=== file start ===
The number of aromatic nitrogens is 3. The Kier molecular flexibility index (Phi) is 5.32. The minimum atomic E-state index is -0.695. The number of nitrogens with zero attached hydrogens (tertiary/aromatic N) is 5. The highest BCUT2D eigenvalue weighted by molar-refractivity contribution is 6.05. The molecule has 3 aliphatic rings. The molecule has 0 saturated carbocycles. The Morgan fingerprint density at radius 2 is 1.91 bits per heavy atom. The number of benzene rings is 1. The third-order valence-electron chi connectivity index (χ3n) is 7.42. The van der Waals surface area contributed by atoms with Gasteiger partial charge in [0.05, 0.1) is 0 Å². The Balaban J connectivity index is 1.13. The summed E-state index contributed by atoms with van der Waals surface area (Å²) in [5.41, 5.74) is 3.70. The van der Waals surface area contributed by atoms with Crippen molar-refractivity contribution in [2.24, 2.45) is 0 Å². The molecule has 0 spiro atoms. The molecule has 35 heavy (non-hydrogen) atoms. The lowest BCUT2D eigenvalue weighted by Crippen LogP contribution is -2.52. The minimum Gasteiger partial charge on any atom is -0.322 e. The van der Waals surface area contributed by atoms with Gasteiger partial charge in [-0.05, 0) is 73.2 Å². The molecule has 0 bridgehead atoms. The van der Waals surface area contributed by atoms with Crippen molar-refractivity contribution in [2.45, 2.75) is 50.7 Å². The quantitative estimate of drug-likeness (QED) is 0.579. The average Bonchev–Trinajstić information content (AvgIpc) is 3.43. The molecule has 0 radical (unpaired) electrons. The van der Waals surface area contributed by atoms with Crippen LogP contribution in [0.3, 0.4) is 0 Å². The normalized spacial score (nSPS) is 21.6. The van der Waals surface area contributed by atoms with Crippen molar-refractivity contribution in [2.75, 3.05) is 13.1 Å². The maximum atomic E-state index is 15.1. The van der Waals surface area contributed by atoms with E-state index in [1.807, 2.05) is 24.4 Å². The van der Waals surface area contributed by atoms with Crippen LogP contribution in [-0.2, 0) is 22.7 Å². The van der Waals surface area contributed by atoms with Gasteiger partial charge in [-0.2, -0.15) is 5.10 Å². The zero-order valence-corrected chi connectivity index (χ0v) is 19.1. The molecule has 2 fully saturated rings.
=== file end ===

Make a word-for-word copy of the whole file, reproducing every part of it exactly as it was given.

The number of aromatic nitrogens is 3. The Kier molecular flexibility index (Phi) is 5.32. The minimum atomic E-state index is -0.695. The number of nitrogens with zero attached hydrogens (tertiary/aromatic N) is 5. The highest BCUT2D eigenvalue weighted by molar-refractivity contribution is 6.05. The molecule has 3 aliphatic rings. The molecule has 0 saturated carbocycles. The Morgan fingerprint density at radius 2 is 1.91 bits per heavy atom. The number of benzene rings is 1. The third-order valence-electron chi connectivity index (χ3n) is 7.42. The van der Waals surface area contributed by atoms with Gasteiger partial charge in [0.05, 0.1) is 0 Å². The Balaban J connectivity index is 1.13. The summed E-state index contributed by atoms with van der Waals surface area (Å²) in [5.41, 5.74) is 3.70. The van der Waals surface area contributed by atoms with Crippen molar-refractivity contribution in [2.24, 2.45) is 0 Å². The molecule has 0 spiro atoms. The molecule has 35 heavy (non-hydrogen) atoms. The lowest BCUT2D eigenvalue weighted by Crippen LogP contribution is -2.52. The minimum Gasteiger partial charge on any atom is -0.322 e. The van der Waals surface area contributed by atoms with Gasteiger partial charge in [-0.05, 0) is 73.2 Å². The molecule has 0 bridgehead atoms. The van der Waals surface area contributed by atoms with Crippen molar-refractivity contribution in [2.45, 2.75) is 50.7 Å². The quantitative estimate of drug-likeness (QED) is 0.579. The average Bonchev–Trinajstić information content (AvgIpc) is 3.43. The molecule has 0 radical (unpaired) electrons. The van der Waals surface area contributed by atoms with Crippen LogP contribution in [0.3, 0.4) is 0 Å². The normalized spacial score (nSPS) is 21.6. The van der Waals surface area contributed by atoms with Crippen molar-refractivity contribution in [2.75, 3.05) is 13.1 Å². The maximum atomic E-state index is 15.1. The van der Waals surface area contributed by atoms with E-state index in [1.807, 2.05) is 24.4 Å². The van der Waals surface area contributed by atoms with Crippen LogP contribution in [-0.2, 0) is 22.7 Å². The van der Waals surface area contributed by atoms with Gasteiger partial charge in [-0.2, -0.15) is 5.10 Å². The zero-order valence-corrected chi connectivity index (χ0v) is 19.1. The molecule has 2 fully saturated rings.